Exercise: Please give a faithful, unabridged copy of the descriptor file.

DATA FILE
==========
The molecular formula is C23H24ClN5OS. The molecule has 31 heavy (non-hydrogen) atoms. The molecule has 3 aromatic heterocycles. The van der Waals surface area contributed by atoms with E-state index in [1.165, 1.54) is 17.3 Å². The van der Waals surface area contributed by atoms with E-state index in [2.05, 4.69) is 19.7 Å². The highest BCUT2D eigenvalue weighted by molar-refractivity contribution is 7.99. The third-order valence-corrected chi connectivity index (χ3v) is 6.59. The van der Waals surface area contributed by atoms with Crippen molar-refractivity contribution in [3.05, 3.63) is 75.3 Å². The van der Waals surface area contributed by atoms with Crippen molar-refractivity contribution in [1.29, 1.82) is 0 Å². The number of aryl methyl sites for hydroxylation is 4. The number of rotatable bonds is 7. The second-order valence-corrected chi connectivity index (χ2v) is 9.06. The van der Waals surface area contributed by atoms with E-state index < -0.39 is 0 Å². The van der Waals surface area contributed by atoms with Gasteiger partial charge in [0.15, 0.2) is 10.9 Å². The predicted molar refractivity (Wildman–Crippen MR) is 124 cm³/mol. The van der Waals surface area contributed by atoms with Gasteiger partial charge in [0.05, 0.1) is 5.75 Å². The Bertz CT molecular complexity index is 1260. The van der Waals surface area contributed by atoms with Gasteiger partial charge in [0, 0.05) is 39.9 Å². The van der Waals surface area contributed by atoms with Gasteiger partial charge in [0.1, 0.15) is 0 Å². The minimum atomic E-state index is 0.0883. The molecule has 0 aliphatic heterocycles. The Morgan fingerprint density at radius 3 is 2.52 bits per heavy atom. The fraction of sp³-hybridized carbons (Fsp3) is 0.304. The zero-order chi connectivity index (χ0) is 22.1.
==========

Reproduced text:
The molecular formula is C23H24ClN5OS. The molecule has 31 heavy (non-hydrogen) atoms. The molecule has 3 aromatic heterocycles. The van der Waals surface area contributed by atoms with E-state index in [1.165, 1.54) is 17.3 Å². The van der Waals surface area contributed by atoms with E-state index in [2.05, 4.69) is 19.7 Å². The highest BCUT2D eigenvalue weighted by molar-refractivity contribution is 7.99. The third-order valence-corrected chi connectivity index (χ3v) is 6.59. The van der Waals surface area contributed by atoms with Crippen molar-refractivity contribution in [3.05, 3.63) is 75.3 Å². The van der Waals surface area contributed by atoms with Crippen molar-refractivity contribution in [1.29, 1.82) is 0 Å². The number of aryl methyl sites for hydroxylation is 4. The number of rotatable bonds is 7. The second-order valence-corrected chi connectivity index (χ2v) is 9.06. The van der Waals surface area contributed by atoms with E-state index < -0.39 is 0 Å². The van der Waals surface area contributed by atoms with Gasteiger partial charge in [0.15, 0.2) is 10.9 Å². The predicted molar refractivity (Wildman–Crippen MR) is 124 cm³/mol. The van der Waals surface area contributed by atoms with Gasteiger partial charge in [0.05, 0.1) is 5.75 Å². The Bertz CT molecular complexity index is 1260. The van der Waals surface area contributed by atoms with Gasteiger partial charge in [0, 0.05) is 39.9 Å². The van der Waals surface area contributed by atoms with Gasteiger partial charge in [0.1, 0.15) is 0 Å². The minimum atomic E-state index is 0.0883. The molecule has 0 aliphatic heterocycles. The Morgan fingerprint density at radius 3 is 2.52 bits per heavy atom. The fraction of sp³-hybridized carbons (Fsp3) is 0.304. The zero-order chi connectivity index (χ0) is 22.1.